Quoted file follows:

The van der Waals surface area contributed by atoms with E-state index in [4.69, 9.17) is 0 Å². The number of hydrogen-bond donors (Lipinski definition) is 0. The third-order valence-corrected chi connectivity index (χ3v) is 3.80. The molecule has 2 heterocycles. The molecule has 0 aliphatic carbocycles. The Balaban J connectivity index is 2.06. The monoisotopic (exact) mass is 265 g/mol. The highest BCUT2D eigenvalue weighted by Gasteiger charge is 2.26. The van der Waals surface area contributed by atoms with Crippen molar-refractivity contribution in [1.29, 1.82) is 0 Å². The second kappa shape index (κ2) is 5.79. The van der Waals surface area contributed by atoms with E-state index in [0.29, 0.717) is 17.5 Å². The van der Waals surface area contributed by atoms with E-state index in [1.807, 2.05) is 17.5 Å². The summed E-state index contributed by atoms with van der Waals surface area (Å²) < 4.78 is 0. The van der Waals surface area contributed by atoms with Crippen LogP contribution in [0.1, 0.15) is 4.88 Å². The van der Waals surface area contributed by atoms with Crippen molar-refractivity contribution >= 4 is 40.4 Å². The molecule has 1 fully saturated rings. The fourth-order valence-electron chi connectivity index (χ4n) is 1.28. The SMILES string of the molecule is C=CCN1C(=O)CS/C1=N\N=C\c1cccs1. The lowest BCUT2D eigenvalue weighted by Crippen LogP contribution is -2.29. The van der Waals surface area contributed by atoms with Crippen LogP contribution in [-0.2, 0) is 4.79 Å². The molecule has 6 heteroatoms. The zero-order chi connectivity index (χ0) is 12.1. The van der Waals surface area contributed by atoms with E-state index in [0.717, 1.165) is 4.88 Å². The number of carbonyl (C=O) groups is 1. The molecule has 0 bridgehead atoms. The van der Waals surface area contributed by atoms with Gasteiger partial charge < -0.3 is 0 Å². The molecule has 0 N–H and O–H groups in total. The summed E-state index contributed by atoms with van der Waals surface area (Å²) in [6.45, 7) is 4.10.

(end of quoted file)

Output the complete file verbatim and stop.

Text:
The van der Waals surface area contributed by atoms with E-state index in [4.69, 9.17) is 0 Å². The number of hydrogen-bond donors (Lipinski definition) is 0. The third-order valence-corrected chi connectivity index (χ3v) is 3.80. The molecule has 2 heterocycles. The molecule has 0 aliphatic carbocycles. The Balaban J connectivity index is 2.06. The monoisotopic (exact) mass is 265 g/mol. The highest BCUT2D eigenvalue weighted by Gasteiger charge is 2.26. The van der Waals surface area contributed by atoms with Crippen molar-refractivity contribution in [1.29, 1.82) is 0 Å². The second kappa shape index (κ2) is 5.79. The van der Waals surface area contributed by atoms with E-state index in [0.29, 0.717) is 17.5 Å². The van der Waals surface area contributed by atoms with E-state index in [1.807, 2.05) is 17.5 Å². The summed E-state index contributed by atoms with van der Waals surface area (Å²) < 4.78 is 0. The van der Waals surface area contributed by atoms with Crippen LogP contribution in [0.1, 0.15) is 4.88 Å². The van der Waals surface area contributed by atoms with Crippen molar-refractivity contribution >= 4 is 40.4 Å². The molecule has 1 fully saturated rings. The fourth-order valence-electron chi connectivity index (χ4n) is 1.28. The SMILES string of the molecule is C=CCN1C(=O)CS/C1=N\N=C\c1cccs1. The lowest BCUT2D eigenvalue weighted by Crippen LogP contribution is -2.29. The van der Waals surface area contributed by atoms with Crippen LogP contribution in [-0.2, 0) is 4.79 Å². The molecule has 6 heteroatoms. The zero-order chi connectivity index (χ0) is 12.1. The van der Waals surface area contributed by atoms with E-state index in [0.717, 1.165) is 4.88 Å². The number of carbonyl (C=O) groups is 1. The molecule has 0 bridgehead atoms. The van der Waals surface area contributed by atoms with Gasteiger partial charge < -0.3 is 0 Å². The molecule has 0 N–H and O–H groups in total. The summed E-state index contributed by atoms with van der Waals surface area (Å²) in [6.45, 7) is 4.10.